A comfort zone is like a cushy crib bumper — you know, the kind they no longer recommend for baby beds. They smooth the hard edges, creating a cosy spot. But eventually, the experts realized they could smother, so they went the way of lawn darts and baby walkers.

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If only it were so easy to ditch our own comfort zones — our habits, mindsets and routines that might soothe our nerves but also smother our growth.

Here’s how to tell if you’re stuck:

  • How often do you meet new people or try learning a new activity or skill?
  • Do you voice your ideas often or tend to follow?
  • Do you set new goals and track old ones?

If your answers are “not very often” and “no,” you need to reboot.

Start small

Think about what part of your routine is holding you back and make small changes at first. They can lead to bigger ones later.

For example, are you always exhausted? Why? Staring at a screen until your eyes are bleary? Consider putting it down a half hour before bed. Just 30 minutes could change the way the following morning feels.

A Harvard study linked light at night as a culprit in people getting less sleep — and this was linked to higher risks of disease, including depression and diabetes.

Just giving yourself better sleep is a small tweak that can change perspective and lead to action.

But think big

Harvard Health recommends setting “audacious goals” but breaking them into doable parts.

And don’t scoff at the easy stuff. Pat yourself on the back for starting something and sticking with it even if the change or addition seems minor. Those baby steps can build toward bigger things.

Research from University College London shows it takes a person 18 to 254 days to make a new action automatic. Think about that. That’s either a couple weeks or nearly a year!

So, don’t beat yourself up if even that little change you were trying to adopt doesn’t “stick” at first. Just keep at it. Tomorrow’s a new day.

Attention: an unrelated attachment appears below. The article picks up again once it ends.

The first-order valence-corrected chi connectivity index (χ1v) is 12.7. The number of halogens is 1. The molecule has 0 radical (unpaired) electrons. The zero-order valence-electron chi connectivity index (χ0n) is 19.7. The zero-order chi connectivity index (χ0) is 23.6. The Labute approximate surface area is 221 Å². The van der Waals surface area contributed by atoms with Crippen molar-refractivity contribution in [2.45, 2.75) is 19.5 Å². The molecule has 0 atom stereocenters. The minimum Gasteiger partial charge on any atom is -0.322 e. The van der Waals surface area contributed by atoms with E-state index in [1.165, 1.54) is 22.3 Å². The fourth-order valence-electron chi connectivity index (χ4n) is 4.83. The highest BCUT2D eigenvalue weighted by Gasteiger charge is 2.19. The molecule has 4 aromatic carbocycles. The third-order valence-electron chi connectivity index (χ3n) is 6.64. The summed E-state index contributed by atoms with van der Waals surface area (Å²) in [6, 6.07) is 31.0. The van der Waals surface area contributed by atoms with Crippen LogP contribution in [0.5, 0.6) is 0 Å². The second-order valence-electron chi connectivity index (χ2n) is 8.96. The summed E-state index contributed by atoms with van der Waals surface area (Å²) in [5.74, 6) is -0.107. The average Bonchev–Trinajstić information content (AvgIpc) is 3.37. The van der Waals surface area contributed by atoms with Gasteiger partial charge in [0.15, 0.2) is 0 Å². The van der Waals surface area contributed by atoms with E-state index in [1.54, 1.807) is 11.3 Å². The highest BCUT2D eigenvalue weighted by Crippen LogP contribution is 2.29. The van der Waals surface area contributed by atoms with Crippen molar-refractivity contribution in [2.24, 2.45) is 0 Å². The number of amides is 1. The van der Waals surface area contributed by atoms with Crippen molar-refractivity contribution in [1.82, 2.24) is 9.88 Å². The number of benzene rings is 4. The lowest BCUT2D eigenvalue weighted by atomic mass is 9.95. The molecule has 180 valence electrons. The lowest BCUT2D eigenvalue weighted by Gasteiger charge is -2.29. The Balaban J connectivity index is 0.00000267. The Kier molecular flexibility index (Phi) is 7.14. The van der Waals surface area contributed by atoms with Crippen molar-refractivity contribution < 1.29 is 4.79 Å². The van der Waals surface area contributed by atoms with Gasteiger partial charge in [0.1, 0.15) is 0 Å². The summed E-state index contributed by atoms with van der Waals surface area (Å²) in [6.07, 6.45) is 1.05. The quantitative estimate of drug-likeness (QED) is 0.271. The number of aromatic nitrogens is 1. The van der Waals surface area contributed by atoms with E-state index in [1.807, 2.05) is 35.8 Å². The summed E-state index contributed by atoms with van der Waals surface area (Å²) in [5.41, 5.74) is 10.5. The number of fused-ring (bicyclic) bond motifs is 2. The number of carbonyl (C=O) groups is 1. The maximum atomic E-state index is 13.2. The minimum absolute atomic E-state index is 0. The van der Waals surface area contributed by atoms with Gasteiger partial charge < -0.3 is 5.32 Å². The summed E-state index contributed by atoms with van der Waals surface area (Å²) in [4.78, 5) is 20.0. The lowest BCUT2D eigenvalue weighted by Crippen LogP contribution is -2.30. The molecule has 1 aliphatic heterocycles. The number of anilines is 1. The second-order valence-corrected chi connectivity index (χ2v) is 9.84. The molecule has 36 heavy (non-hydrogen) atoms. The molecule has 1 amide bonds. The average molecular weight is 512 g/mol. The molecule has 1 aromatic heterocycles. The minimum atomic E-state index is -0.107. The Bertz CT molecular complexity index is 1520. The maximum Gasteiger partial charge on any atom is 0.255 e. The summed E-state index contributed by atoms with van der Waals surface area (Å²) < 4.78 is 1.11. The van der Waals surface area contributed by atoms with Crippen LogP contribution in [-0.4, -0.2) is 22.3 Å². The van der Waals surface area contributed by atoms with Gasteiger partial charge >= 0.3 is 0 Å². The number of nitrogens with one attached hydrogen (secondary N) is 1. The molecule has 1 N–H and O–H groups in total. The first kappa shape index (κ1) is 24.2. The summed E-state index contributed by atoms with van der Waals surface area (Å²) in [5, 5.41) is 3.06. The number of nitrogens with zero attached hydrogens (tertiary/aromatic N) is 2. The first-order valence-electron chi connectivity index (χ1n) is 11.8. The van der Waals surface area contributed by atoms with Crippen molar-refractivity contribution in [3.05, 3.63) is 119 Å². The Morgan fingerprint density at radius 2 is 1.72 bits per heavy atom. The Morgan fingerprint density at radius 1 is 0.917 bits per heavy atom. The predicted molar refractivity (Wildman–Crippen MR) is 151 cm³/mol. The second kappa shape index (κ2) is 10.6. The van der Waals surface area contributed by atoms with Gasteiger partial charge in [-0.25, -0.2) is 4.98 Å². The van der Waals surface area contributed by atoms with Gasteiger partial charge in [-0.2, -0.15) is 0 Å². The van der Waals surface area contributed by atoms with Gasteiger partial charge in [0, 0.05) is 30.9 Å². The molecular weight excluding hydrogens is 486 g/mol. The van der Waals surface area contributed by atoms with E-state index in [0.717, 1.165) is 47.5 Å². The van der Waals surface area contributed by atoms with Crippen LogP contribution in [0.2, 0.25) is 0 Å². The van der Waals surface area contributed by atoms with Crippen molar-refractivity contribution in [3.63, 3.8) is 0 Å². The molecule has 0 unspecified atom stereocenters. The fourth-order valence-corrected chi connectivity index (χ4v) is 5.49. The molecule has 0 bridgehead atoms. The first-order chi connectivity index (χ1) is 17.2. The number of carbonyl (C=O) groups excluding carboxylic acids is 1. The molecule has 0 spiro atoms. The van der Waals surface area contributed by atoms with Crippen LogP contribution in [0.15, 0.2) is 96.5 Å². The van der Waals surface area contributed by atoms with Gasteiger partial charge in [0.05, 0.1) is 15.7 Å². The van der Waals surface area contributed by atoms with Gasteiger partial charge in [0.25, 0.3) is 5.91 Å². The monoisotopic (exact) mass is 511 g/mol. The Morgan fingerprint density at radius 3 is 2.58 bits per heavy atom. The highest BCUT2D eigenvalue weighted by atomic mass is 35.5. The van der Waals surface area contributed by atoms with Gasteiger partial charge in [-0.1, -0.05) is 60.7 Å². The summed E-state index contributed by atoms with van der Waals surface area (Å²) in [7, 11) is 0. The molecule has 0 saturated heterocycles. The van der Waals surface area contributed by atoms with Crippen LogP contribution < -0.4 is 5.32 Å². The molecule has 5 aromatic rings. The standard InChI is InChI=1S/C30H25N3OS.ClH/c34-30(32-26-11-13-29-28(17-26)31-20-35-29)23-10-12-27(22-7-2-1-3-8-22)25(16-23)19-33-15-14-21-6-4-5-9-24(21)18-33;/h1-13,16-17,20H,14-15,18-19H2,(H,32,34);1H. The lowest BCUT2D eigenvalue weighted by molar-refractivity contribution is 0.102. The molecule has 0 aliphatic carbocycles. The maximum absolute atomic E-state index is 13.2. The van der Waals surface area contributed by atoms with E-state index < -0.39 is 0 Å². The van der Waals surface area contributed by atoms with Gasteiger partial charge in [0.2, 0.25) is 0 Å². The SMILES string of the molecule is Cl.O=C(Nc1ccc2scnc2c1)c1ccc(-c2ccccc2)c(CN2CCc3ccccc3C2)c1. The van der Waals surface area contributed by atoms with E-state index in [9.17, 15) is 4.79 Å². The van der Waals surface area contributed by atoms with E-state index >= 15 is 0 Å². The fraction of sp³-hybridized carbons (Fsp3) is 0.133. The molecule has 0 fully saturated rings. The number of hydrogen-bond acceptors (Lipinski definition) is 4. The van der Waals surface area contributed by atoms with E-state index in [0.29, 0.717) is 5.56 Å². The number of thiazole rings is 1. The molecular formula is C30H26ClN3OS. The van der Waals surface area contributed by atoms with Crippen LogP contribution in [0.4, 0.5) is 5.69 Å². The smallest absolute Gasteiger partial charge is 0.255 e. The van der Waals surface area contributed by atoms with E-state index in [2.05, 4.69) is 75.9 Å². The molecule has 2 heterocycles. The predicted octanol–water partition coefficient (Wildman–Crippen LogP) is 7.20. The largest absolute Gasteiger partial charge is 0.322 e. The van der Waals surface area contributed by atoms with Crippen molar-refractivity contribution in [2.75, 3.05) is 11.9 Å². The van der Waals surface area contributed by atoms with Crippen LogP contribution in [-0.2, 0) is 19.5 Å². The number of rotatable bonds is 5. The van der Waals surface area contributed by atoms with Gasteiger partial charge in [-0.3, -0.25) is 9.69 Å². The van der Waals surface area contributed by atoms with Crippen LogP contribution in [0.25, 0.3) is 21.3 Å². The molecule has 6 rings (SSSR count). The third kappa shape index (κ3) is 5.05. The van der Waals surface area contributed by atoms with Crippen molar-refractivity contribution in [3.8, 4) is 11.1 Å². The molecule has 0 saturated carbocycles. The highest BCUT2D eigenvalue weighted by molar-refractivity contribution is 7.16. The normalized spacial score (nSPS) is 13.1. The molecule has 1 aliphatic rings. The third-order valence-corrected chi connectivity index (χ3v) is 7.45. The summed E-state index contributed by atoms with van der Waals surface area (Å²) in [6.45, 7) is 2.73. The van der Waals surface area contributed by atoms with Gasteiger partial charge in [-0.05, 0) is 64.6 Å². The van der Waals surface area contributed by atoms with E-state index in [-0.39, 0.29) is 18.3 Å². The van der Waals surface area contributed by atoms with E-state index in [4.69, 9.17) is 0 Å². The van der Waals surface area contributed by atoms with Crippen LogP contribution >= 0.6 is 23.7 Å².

Others do it. Why not you?

Some say they “slipped into” a new zone. Blessed are those who slip in. Most of us require the force to actually break out of an old one.

Australian-British author-turned-actor Kathy Bette, nearly 60, tells it best. She got out from behind her computer screen where she confidently wrote and stood up on a stage at the Edinburgh Festival Fringe, the world’s largest arts festival. She was alone and felt terrified, but she performed.

“Why had I pushed myself out of my comfort zone? At my age, I should be sitting at home knitting my own bus pass, right? Wrong. Research shows that the best way to stay young and stave off dementia is to learn new skills and to challenge yourself,” Bette wrote.

She even calls a comfort zone a health hazard.

“I’m carpe-ing the hell out of diem like there’s no tomorrow,” she said.

Be a copycat

They say imitation is the sincerest form of flattery, so don’t feel like you need to invent the wheel.

Hang around people who do stuff. It’s contagious.

I know that breaking out of most things (except hives and acne) requires strength. None of it is easy, so how do you get stronger and ready to change?

Rubbing shoulders with entrepreneurs won’t make you an entrepreneur, but you’ll glean tidbits of what they do that you can adapt to your life. Same with avid readers or marathon runners.

What makes them passionate? What does their day look like? What habits do they have that you could adopt or translate into your line of work or lifestyle that would nudge you beyond your normal?

So, show up to that lunch or mixer. Grab a coffee with a coworker who is on fire and learn their secrets. Do an informational interview with a person who interests you or has the job you’d love to have one day. Just hang out where interesting people hang out.

And pay attention. Best practices are meant to be shared.

Be accountable

Sometimes just saying something out loud makes it more real than if you pledged it in your head. Some call it having an “accountability partner.” Others have entire weekly or monthly meetings to set goals and check in on who has met (or not) their last target.

However formal or informal you adapt this to your life, just getting outside your own head is vital. Asking for or allowing someone else’s input or check-in with you is a great way to keep moving toward or away from something.

(And asking a pesky friend who won’t let you off the hook is even better.)

Talk about it

I’d love to hear from you. Have you left your comfort zone? What was your process? What or who helped you? Details, please! Getting into a rut is easy. Getting out takes work.

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